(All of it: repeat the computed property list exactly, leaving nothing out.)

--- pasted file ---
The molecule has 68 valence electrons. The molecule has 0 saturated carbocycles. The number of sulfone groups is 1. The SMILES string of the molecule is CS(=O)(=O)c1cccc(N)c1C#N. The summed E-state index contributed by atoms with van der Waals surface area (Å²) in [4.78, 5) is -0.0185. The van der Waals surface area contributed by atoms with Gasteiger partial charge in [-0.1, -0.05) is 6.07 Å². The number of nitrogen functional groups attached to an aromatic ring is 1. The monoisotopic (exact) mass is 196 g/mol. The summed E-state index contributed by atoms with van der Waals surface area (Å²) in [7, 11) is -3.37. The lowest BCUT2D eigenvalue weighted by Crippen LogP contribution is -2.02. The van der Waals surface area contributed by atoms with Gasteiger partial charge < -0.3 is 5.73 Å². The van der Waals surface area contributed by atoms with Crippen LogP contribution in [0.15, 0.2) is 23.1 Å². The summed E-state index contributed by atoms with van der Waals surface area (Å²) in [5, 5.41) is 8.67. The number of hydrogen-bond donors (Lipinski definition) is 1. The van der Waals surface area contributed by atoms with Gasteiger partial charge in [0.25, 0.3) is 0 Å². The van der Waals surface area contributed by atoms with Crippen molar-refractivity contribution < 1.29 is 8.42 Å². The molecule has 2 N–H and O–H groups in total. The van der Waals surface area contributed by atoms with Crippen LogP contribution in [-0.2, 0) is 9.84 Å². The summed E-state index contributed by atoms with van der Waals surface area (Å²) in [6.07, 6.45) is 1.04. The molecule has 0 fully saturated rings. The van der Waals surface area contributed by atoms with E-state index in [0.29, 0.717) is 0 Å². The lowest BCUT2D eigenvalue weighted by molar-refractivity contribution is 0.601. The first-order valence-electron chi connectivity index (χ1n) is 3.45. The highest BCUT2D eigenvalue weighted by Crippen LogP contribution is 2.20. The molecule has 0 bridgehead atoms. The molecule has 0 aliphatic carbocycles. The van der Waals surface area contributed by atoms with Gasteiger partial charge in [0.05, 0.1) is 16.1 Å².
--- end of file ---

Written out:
The molecule has 68 valence electrons. The molecule has 0 saturated carbocycles. The number of sulfone groups is 1. The SMILES string of the molecule is CS(=O)(=O)c1cccc(N)c1C#N. The summed E-state index contributed by atoms with van der Waals surface area (Å²) in [4.78, 5) is -0.0185. The van der Waals surface area contributed by atoms with Gasteiger partial charge in [-0.1, -0.05) is 6.07 Å². The number of nitrogen functional groups attached to an aromatic ring is 1. The monoisotopic (exact) mass is 196 g/mol. The summed E-state index contributed by atoms with van der Waals surface area (Å²) in [7, 11) is -3.37. The lowest BCUT2D eigenvalue weighted by Crippen LogP contribution is -2.02. The van der Waals surface area contributed by atoms with Gasteiger partial charge < -0.3 is 5.73 Å². The van der Waals surface area contributed by atoms with Crippen LogP contribution in [0.15, 0.2) is 23.1 Å². The summed E-state index contributed by atoms with van der Waals surface area (Å²) in [5, 5.41) is 8.67. The number of hydrogen-bond donors (Lipinski definition) is 1. The van der Waals surface area contributed by atoms with Gasteiger partial charge in [0.25, 0.3) is 0 Å². The van der Waals surface area contributed by atoms with Crippen molar-refractivity contribution < 1.29 is 8.42 Å². The molecule has 2 N–H and O–H groups in total. The van der Waals surface area contributed by atoms with Crippen LogP contribution in [-0.2, 0) is 9.84 Å². The summed E-state index contributed by atoms with van der Waals surface area (Å²) in [6.07, 6.45) is 1.04. The molecule has 0 fully saturated rings. The van der Waals surface area contributed by atoms with E-state index in [0.29, 0.717) is 0 Å². The lowest BCUT2D eigenvalue weighted by molar-refractivity contribution is 0.601. The first-order valence-electron chi connectivity index (χ1n) is 3.45. The highest BCUT2D eigenvalue weighted by Crippen LogP contribution is 2.20. The molecule has 0 bridgehead atoms. The molecule has 0 aliphatic carbocycles. The van der Waals surface area contributed by atoms with Gasteiger partial charge in [0.05, 0.1) is 16.1 Å².